This week, we are talking about Hemospray®, a device marketed by Cook Medical that has been developed for hemostasis of Non-Variceal gastrointestinal Bleeding (NVGIB). Quite the mouthful there, right? Let’s talk about what NVGIB is in order to better understand how the device works.
Non-Variceal Gastrointestinal Bleeding (NVGIB) is bleeding that develops in the upper gastrointestinal tract, stomach, or the proximal duodenum. The most common cause of the bleeding is a peptic ulcer caused by the gut bacteria Helicobacter pylori (H. pylori) infection. This type of infection is often associated with the use of nonsteroidal anti-inflammatory drugs (NSAIDs) or low-dose aspirin, and can be uncomfortable to live with.
H. pylori infections are most commonly treated with antibiotics, however, the more serious resulting NVGIB continues to be a medical emergency with a mortality rate of approximately 1–5% (Lanas et al., 2018). Recent advances in the prevention and management of NVGIB has resulted in decreased incidence (~67 per 100,000 individuals). However, treatment for NVGIB has not yet been perfected, with options such as endoscopic interventions and pump inhibitors being the current methods of treatment. Here is where Hemospray comes in.
Hemospray® is a single use device which achieves hemostasis using a proprietary mineral blend powder. This inorganic powder is metabolically inert and is not absorbed by the body; instead passing through the lower GI tract within 72 hours after application. According to the manufacturer, Hemospray® has advantages over traditional therapies as it is a non-thermal, non-traumatic, non-contact treatment. The device uses a catheter that is inserted through an endoscope to the site of the bleed. The catheter delivers the powder using a carbon dioxide-powered delivery system. When the powder contacts an active bleeding site, it absorbs water and forms a mechanical barrier by acting both cohesively and adhesively (as shown in step three and four of the image below). This barrier blocks further bleeding from occurring, and seals off the hemorrhage or bleeding site.
FDA reviewed data from clinical studies consisting of 228 patients with upper and lower GI bleeding, and supplemented this data with real world evidence from medical literature reports that included an additional 522 patients. The Hemospray device stopped GI bleeding in 95 percent of patients within five minutes of device usage. Re-bleeding was observed in only 20 percent of these patients between 72 hours and 30 days following device application. Hemospray is contraindicated for patients who have a gastrointestinal fistula or are at high risk for experiencing a gastrointestinal perforation .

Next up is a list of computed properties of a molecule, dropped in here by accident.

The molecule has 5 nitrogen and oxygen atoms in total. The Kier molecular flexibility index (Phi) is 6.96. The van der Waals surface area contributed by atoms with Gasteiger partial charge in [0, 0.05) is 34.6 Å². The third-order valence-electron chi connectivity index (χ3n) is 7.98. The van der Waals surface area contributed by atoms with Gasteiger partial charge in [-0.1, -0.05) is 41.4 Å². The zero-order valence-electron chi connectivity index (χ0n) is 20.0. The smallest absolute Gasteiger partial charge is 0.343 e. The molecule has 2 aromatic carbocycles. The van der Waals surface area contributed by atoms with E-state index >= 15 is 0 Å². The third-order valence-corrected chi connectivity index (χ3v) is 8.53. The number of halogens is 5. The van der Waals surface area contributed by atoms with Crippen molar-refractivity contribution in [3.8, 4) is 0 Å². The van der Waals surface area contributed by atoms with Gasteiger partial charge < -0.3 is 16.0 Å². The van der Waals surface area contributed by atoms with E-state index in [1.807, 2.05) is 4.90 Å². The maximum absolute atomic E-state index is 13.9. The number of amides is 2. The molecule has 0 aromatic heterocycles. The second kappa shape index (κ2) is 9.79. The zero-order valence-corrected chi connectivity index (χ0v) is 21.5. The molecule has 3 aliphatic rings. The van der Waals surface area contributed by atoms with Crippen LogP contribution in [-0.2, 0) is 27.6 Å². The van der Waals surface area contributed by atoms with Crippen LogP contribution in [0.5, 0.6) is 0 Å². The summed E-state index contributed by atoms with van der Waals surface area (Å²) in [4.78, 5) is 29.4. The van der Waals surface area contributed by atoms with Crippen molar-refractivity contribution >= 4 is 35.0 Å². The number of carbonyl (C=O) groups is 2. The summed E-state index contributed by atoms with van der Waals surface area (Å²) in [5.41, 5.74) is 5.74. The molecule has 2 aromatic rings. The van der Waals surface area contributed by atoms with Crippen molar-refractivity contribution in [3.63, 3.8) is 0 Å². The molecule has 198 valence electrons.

An ease of use comparison study carried out on 79 patients showed that Hemospray® was comparable to or easier than other hemostasis treatment modalities. Hemostasis was achieved in less than 10 minutes in over 77% of cases and thought to save time in 59% of cases (Morris et al.,2014).
FDA reviewed the device under their de novo pathway and concluded that Hemospray® be classified as a Class II, moderate risk device. In addition to general controls that are applicable to a Class II device, these types of devices are also subject to the following special controls:
1. Biocompatibility testing of the patient-contacting components of the device
2. Sterility and pyrogenicity of patient-contacting components of the device the device
3. Shelf life
4. In vivo performance testing
5. Non-clinical performance testing
We’re excited to see new device-based treatment options for diseases like NVGIB! We’re also excited to see FDA accept real world evidence in support of premarket submissions. There is a big effort at the agency on reducing burden, improving patient safety, and supporting new technologies like the Hemospray® device. Using real world evidence to bring products like this to market is one of the ways FDA continues its mission!
1. Lanas A, Dumonceau JM, Hunt RH, Fujishiro M, Scheiman JM, Gralnek IM, Campbell HE, Rostom A, Villanueva C, Sung JJY. Nature Reviews Disease Primers. volume 4, Article number: 18020 (2018)
2. Morris AJ, Smith LA, Stanley A, et al. Hemospray for non-variceal upper gastrointestinal bleeding: Results of the Seal Dataset (survey to evaluate the application of Hemospray in the luminal tract). Journal of Clinical Gastroenterology. 2014 Nov; 48(10): E89-92.